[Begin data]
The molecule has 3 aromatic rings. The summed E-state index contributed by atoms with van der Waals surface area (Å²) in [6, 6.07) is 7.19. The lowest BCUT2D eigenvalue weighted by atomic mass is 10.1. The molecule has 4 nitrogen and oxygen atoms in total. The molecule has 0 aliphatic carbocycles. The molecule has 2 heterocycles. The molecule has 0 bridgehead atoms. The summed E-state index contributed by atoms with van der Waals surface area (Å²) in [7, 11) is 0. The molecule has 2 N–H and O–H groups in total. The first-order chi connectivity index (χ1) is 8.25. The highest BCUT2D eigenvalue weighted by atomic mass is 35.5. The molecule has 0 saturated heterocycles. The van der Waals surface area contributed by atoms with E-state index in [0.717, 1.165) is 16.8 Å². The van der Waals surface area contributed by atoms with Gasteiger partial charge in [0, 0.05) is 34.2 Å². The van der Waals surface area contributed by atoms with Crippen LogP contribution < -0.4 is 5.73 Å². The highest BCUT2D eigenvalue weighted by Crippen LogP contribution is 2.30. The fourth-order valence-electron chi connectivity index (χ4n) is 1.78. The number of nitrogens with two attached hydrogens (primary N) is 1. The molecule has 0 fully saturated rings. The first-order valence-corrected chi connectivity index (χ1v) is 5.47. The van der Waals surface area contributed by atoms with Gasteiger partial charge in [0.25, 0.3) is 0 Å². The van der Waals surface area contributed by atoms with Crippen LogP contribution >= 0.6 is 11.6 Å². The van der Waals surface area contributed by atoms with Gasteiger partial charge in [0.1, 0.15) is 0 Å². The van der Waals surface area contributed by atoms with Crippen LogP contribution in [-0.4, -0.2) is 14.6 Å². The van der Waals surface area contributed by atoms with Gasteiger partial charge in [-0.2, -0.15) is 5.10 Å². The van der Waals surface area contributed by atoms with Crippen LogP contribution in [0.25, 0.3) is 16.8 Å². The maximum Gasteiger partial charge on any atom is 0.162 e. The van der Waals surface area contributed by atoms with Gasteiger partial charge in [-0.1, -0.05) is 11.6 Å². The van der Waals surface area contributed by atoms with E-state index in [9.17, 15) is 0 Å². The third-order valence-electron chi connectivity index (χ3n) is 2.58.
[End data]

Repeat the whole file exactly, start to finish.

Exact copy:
The molecule has 3 aromatic rings. The summed E-state index contributed by atoms with van der Waals surface area (Å²) in [6, 6.07) is 7.19. The lowest BCUT2D eigenvalue weighted by atomic mass is 10.1. The molecule has 4 nitrogen and oxygen atoms in total. The molecule has 0 aliphatic carbocycles. The molecule has 2 heterocycles. The molecule has 0 bridgehead atoms. The summed E-state index contributed by atoms with van der Waals surface area (Å²) in [7, 11) is 0. The molecule has 2 N–H and O–H groups in total. The first-order chi connectivity index (χ1) is 8.25. The highest BCUT2D eigenvalue weighted by atomic mass is 35.5. The molecule has 0 saturated heterocycles. The van der Waals surface area contributed by atoms with E-state index in [0.717, 1.165) is 16.8 Å². The van der Waals surface area contributed by atoms with Gasteiger partial charge in [0, 0.05) is 34.2 Å². The van der Waals surface area contributed by atoms with Crippen LogP contribution < -0.4 is 5.73 Å². The highest BCUT2D eigenvalue weighted by Crippen LogP contribution is 2.30. The fourth-order valence-electron chi connectivity index (χ4n) is 1.78. The number of nitrogens with two attached hydrogens (primary N) is 1. The molecule has 0 fully saturated rings. The first-order valence-corrected chi connectivity index (χ1v) is 5.47. The van der Waals surface area contributed by atoms with Gasteiger partial charge in [0.25, 0.3) is 0 Å². The van der Waals surface area contributed by atoms with Crippen LogP contribution >= 0.6 is 11.6 Å². The van der Waals surface area contributed by atoms with Gasteiger partial charge in [0.1, 0.15) is 0 Å². The van der Waals surface area contributed by atoms with Crippen LogP contribution in [-0.4, -0.2) is 14.6 Å². The van der Waals surface area contributed by atoms with Gasteiger partial charge in [-0.2, -0.15) is 5.10 Å². The van der Waals surface area contributed by atoms with Crippen LogP contribution in [0.25, 0.3) is 16.8 Å². The maximum Gasteiger partial charge on any atom is 0.162 e. The van der Waals surface area contributed by atoms with Gasteiger partial charge in [-0.1, -0.05) is 11.6 Å². The van der Waals surface area contributed by atoms with E-state index in [9.17, 15) is 0 Å². The third-order valence-electron chi connectivity index (χ3n) is 2.58.